has forgotten what his role is as president of the State of Israel,"
an aide to Prime Minister Benjamin Netanyahu
said Thursday evening after Peres spoke out against an Israeli strike in Iran.
In an interview to Channel 2, Peres said, "It is clear that we can cannot do it (attack) on our own. We can delay it (Iran's nuclear program),
but we realize we have to proceed together with America. There are questions of cooperation and of timetables, but as severe as the danger is, at least this time we're not alone."
The president was referring to a recent statement by Gen. Martin Dempsey, the chairman of the US Joint Chiefs of Staff, according to which the IDF
is incapable of destroying Iran's nuclear program. He was also referring to President Barack Obama's pledge to prevent a nuclear Iran.
"I am convinced this is an American interest. I am convinced (Obama)
recognizes the American interest and he isn't saying this just to keep us happy. I have no doubt about it, after having had talks with him," said the president.
"Israel has to depend on itself, but when it depends on itself, that does not mean that it has to give up on its friends. When I say 'I have the right to self defense,' that does not mean that I have an obligation to stop talking to everyone! Of course not!"
'American interest.' Peres (L) and Netanyahu (Photo: Gil Yohanan)
Netanyahu's aides were livid. "Peres forgot that he made at least three cardinal mistakes related to national security. He erred when he thought the Oslo Accords
would bring a new Middle East, when in reality the process claimed the lives of more than 1,000 Israelis and resulted in terror attacks originating from the territories he ceded to the Palestinians," one of the aides said.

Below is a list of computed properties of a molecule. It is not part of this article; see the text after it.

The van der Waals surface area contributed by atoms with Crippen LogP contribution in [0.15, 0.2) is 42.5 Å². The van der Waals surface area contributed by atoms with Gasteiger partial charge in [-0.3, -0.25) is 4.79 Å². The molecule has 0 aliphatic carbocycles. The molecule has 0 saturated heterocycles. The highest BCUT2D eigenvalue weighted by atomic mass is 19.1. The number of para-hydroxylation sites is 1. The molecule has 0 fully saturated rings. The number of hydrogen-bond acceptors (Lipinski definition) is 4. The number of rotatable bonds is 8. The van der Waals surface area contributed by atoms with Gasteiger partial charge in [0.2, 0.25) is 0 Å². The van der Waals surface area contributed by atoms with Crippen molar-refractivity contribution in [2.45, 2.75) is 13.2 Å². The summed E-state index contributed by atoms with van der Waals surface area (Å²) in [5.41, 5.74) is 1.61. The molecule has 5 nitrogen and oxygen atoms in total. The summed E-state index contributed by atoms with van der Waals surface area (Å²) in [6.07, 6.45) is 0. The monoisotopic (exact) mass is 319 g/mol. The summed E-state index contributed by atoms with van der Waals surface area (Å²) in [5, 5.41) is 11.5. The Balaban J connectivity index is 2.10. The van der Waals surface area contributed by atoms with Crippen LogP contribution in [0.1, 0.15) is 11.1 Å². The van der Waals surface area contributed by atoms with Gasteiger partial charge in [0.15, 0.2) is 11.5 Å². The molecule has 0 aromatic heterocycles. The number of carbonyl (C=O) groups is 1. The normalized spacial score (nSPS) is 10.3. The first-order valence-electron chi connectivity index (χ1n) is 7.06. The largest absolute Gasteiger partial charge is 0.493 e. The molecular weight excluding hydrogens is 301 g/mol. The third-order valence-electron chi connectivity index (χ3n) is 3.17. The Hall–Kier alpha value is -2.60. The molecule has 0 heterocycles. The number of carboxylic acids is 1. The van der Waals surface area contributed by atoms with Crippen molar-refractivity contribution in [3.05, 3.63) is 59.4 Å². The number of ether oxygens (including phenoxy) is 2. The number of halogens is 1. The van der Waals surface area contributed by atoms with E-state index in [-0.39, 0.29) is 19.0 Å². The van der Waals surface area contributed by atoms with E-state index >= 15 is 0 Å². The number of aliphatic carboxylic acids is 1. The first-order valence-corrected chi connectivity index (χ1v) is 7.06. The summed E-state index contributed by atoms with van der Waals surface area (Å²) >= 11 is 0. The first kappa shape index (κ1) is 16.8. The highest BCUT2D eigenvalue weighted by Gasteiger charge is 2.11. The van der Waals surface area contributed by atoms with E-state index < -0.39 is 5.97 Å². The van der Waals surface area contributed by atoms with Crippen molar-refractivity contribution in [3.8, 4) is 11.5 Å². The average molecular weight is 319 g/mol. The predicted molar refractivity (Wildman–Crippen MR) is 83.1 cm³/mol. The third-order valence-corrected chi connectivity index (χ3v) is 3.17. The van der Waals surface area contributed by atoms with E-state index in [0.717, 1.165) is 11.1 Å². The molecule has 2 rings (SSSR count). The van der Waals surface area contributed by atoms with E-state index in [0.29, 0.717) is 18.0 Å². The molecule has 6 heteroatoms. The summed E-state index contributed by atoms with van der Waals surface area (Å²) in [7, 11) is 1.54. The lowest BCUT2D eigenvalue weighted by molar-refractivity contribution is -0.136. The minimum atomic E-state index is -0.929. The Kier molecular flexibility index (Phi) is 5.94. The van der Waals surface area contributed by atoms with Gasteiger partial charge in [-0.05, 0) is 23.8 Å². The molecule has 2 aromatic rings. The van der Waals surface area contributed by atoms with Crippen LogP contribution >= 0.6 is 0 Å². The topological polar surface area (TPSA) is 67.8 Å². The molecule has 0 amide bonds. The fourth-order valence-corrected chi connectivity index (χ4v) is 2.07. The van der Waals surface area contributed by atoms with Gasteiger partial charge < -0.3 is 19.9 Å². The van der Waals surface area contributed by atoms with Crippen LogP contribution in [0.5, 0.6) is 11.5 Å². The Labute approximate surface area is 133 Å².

"He was wrong when he thought there would be peace in Gaza after the disengagement,
when in reality missiles are being fired at Israeli citizens from there. But his biggest mistake was in 1981, when he opposed the bombing of the Iraqi reactor, and luckily Prime Minister Menachem Begin
ignored him," the aide argued.
"Just yesterday Iranian Supreme Leader Ali Khamenei said
Israel must disappear from the map. This regime cannot be allowed to develop nuclear weapons."
In the TV interview, the president said he did not believe Israel would launch an attack on Iran before November. "I won't get into an operational discussion. I think a nuclear Iran must be prevented, and I believe there is a serious coalition that can prevent it, because (Iran poses a threat) to the entire world, including the US," he said.
As president, Peres, 89, has little political power in Israel. But he has won the respect of many Israelis while serving in the post and his opposition to any unilateral action poses an additional challenge to Netanyahu.
Meanwhile, about 150 people demonstrated on Tel Aviv's King George Street Thursday evening against a strike in Iran. The crowd chanted "War-mongering will hurt welfare" and "In Tehran and in the Krayot children want to live." Demonstrators waved signs reading, "Don't bomb, talk."
"I came here because I am sick and tired of the audacity of our leaders, who do what they want without thinking of us, the people," one protestor told Ynet. "This demonstration is not just against a strike in Iran, it is also against the lack of democracy and the attempt to turn our country into a dictatorship."
The protestors later marched to Defense Minister Ehud Barak's home and demonstrated outside, as they have done throughout the past week.
Gilad Morag, Reuters contributed to the report